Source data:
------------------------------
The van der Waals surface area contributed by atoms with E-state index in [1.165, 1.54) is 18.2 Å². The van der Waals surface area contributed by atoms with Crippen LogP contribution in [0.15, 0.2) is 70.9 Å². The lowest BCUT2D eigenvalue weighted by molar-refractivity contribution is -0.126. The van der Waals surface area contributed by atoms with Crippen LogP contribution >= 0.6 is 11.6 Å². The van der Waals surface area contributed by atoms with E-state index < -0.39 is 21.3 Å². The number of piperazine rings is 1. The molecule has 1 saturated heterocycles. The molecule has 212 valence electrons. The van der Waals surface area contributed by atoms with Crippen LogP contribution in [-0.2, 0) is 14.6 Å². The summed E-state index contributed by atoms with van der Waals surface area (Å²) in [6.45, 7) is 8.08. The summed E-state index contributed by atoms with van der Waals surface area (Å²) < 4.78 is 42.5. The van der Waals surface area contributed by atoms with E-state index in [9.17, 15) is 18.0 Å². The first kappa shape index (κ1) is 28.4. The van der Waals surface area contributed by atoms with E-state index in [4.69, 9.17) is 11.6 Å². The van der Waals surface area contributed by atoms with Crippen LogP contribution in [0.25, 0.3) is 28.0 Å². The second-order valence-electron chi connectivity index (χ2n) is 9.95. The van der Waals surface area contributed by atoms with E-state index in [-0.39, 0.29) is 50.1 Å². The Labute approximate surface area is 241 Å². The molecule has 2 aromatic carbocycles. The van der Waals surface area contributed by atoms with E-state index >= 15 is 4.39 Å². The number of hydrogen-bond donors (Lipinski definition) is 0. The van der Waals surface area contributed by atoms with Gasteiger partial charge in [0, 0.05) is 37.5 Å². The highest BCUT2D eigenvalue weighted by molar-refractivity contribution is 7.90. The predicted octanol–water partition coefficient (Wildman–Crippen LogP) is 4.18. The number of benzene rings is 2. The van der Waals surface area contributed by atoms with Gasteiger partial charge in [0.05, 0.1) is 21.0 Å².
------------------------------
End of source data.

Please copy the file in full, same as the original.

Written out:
The van der Waals surface area contributed by atoms with E-state index in [1.165, 1.54) is 18.2 Å². The van der Waals surface area contributed by atoms with Crippen LogP contribution in [0.15, 0.2) is 70.9 Å². The lowest BCUT2D eigenvalue weighted by molar-refractivity contribution is -0.126. The van der Waals surface area contributed by atoms with Crippen LogP contribution >= 0.6 is 11.6 Å². The van der Waals surface area contributed by atoms with E-state index < -0.39 is 21.3 Å². The number of piperazine rings is 1. The molecule has 1 saturated heterocycles. The molecule has 212 valence electrons. The van der Waals surface area contributed by atoms with Crippen LogP contribution in [-0.2, 0) is 14.6 Å². The summed E-state index contributed by atoms with van der Waals surface area (Å²) in [6.45, 7) is 8.08. The summed E-state index contributed by atoms with van der Waals surface area (Å²) < 4.78 is 42.5. The van der Waals surface area contributed by atoms with E-state index in [9.17, 15) is 18.0 Å². The first kappa shape index (κ1) is 28.4. The van der Waals surface area contributed by atoms with E-state index in [4.69, 9.17) is 11.6 Å². The van der Waals surface area contributed by atoms with Crippen LogP contribution in [0.25, 0.3) is 28.0 Å². The second-order valence-electron chi connectivity index (χ2n) is 9.95. The van der Waals surface area contributed by atoms with E-state index in [-0.39, 0.29) is 50.1 Å². The Labute approximate surface area is 241 Å². The molecule has 2 aromatic carbocycles. The van der Waals surface area contributed by atoms with E-state index >= 15 is 4.39 Å². The number of hydrogen-bond donors (Lipinski definition) is 0. The van der Waals surface area contributed by atoms with Gasteiger partial charge in [0, 0.05) is 37.5 Å². The highest BCUT2D eigenvalue weighted by molar-refractivity contribution is 7.90. The predicted octanol–water partition coefficient (Wildman–Crippen LogP) is 4.18. The number of benzene rings is 2. The van der Waals surface area contributed by atoms with Gasteiger partial charge in [0.05, 0.1) is 21.0 Å².